5 Ways to encourage language development in young children
Use these simple tips to help your tot develop rich language from the start.
One of the most miraculous developments we watch our children go through in the first years of life is the ability to communicate.
It can seem as if it’s pure magic, as these littlest tots go from having no language to exploding with new vocabulary each and every day.
What makes this even more rewarding to watch is knowing that we as the parents have a huge role to play in how our babies develop language. So what can we do to help them along, and more importantly, to show them that talking and reading are joyful parts of life that should be celebrated?
Narrate life to your baby
Perhaps the best, and simplest, way to encourage language development in young children is to talk to your baby about what is going on around you. It may feel a bit as though you’re narrating a wildlife documentary at first, but it quickly becomes second nature.
Consistently telling your baby what you see, whether it’s the wind blowing leaves off the trees or different types of produce in the supermarket, will expose him to a wide variety of vocabulary every day.
Use real words
People so often dumb down the language they use when talking to babies and toddlers, but this is the time when children are best able to absorb new words. Why not give them the correct language?
I’ll never forget when my young toddler asked for help with the “ellipse” (the straw, which is indeed shaped like an ellipse) on his water bottle.
These little ones really do absorb everything, so by exposing them to correct terminology and rich vocabulary, we are helping them develop strong language skills when it comes most naturally to them.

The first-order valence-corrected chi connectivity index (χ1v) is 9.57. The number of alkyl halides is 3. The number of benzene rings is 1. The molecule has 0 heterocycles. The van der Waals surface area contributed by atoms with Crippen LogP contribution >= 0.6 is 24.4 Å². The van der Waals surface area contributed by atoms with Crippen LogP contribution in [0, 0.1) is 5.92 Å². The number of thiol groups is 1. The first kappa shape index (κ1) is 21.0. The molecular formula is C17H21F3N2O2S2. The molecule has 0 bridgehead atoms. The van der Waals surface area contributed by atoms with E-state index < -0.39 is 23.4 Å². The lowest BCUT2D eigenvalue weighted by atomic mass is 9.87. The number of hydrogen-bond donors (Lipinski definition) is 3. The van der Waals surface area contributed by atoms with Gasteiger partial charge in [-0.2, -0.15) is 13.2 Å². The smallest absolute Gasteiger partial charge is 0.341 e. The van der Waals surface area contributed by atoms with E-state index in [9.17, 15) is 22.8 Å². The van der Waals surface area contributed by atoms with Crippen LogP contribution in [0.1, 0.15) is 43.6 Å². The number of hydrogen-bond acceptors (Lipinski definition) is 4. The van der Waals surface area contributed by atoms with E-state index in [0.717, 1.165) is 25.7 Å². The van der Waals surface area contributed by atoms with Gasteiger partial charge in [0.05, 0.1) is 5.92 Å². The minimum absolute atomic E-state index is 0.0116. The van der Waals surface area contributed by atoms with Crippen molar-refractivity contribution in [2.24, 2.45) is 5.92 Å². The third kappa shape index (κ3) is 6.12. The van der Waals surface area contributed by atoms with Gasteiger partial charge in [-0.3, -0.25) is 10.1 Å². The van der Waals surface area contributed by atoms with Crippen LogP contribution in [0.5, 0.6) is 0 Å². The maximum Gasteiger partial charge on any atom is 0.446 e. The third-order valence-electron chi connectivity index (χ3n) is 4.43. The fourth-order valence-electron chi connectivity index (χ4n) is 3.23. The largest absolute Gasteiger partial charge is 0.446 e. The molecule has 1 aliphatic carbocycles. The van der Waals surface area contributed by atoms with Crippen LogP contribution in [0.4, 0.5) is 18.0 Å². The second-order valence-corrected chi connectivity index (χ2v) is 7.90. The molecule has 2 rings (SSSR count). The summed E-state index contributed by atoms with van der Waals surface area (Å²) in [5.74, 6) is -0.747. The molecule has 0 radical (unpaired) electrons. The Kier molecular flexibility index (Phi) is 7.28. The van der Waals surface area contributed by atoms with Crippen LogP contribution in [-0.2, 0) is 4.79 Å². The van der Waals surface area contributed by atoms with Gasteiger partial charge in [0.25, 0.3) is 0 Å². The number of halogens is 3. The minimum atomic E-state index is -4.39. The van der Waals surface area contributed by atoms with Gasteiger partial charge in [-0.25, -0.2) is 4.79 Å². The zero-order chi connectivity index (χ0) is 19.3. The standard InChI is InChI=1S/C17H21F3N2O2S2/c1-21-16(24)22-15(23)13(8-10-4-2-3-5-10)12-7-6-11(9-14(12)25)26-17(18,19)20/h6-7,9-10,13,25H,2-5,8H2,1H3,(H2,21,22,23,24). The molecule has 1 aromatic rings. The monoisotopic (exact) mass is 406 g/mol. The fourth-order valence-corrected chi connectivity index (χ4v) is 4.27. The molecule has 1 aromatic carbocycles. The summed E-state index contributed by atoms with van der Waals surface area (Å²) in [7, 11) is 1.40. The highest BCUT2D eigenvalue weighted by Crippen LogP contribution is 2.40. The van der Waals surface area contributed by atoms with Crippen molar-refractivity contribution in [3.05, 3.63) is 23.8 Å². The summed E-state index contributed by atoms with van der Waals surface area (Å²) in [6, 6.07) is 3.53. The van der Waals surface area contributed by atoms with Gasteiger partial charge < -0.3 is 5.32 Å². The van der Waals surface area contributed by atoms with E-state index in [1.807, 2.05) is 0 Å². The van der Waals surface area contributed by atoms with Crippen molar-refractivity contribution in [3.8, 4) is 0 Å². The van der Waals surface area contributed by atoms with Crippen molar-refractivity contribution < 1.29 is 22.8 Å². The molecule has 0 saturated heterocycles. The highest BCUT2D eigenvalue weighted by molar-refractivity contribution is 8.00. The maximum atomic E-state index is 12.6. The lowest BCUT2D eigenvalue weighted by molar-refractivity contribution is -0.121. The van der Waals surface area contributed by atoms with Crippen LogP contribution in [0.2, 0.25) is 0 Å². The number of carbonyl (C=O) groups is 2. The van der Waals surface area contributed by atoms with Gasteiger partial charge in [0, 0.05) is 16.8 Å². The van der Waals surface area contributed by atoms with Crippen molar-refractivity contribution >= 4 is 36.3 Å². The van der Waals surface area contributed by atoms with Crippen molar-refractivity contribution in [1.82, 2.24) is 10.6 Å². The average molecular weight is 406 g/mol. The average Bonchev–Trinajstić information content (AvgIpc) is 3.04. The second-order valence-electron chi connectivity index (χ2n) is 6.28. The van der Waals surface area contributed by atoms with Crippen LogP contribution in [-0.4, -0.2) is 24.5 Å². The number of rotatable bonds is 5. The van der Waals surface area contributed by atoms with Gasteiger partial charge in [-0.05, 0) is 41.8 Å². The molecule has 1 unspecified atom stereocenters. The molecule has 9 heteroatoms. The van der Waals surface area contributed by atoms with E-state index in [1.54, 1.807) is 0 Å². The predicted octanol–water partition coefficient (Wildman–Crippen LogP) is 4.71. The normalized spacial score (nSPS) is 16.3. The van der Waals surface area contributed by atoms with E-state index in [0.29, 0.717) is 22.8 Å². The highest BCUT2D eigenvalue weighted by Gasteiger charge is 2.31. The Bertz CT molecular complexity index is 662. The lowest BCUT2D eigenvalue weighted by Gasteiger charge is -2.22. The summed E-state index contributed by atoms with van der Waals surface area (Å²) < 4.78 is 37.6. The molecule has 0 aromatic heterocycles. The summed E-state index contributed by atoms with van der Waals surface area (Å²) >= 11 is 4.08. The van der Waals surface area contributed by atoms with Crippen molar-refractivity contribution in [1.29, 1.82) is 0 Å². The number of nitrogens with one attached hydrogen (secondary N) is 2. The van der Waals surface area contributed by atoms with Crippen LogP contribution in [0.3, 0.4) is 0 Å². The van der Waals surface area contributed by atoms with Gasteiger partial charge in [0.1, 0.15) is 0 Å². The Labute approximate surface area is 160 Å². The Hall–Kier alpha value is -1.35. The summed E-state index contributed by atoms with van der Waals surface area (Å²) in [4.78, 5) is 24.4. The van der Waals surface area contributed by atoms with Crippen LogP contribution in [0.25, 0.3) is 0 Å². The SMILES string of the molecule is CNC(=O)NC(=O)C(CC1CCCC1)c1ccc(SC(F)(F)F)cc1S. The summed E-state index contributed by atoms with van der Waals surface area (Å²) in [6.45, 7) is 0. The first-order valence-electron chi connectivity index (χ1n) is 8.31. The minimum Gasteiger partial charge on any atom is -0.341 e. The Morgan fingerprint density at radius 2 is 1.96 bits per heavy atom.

Wait for, and mimic, response
It can seem silly to ask a baby a question and wait for a response. Clearly, he’s not going to answer you, at least not in words.
However, asking your baby questions, such as “Would you like this toy?” or “Would you like to go for a walk?” and then waiting for a response models conversation for him. This is especially great if he spends a lot of one on one time with you and may not hear as many full conversations.
If you do this regularly, you may be surprised by how young your baby can actually start to respond! It may just be through reaching for something or smiling, but the response can be clear all the same.
If he does respond with a little coo or sound, try mimicking it back to him to let him know you heard and value his response.
Read and sing
Reading and singing songs provide a different type of language exposure than simply talking. They not only expose your child to new vocabulary that simply does not come up in everyday life, they also introduce concepts like rhythm and rhyming.
Don’t know any children’s songs? That’s okay! Sing whatever you like to listen to, as long as it’s appropriate of course. Young children love to hear us sing and it doesn’t matter even a little bit whether or not you have a good singing voice.
For babies and toddlers, try choosing books about every day life. Stories about things like getting dressed, going to the park, and trying new foods may be particularly interesting to young children as they capture what they experience in every day life.
Use treasure baskets
Treasure baskets are used quite often with Montessori babies and they are very simple to put together.
A treasure basket is simply an assortment of objects, 5 or 6 is good, generally united by some sort of theme. The items are placed in a basket and put on the baby’s toy shelf for him to discover and explore.
You might have a basket of kitchen objects, nature objects, or green objects. The theme doesn’t matter as long as it’s of interest to your baby.
After your baby explores the objects, name them for him. Whenever possible, it’s great to expose babies to the real version of something before a picture or a model (so a real whisk before a play whisk), but there are many every day objects that are simply out of your baby’s reach and line of sight. Treasure baskets allow them to experience these items and learn the language.
Helping your young child develop language can feel like a big responsibility. The good news is they are born ready to learn these skills and to absorb everything they hear. These are just a few things you can do to help your little tot along, and hopefully have some fun in the process!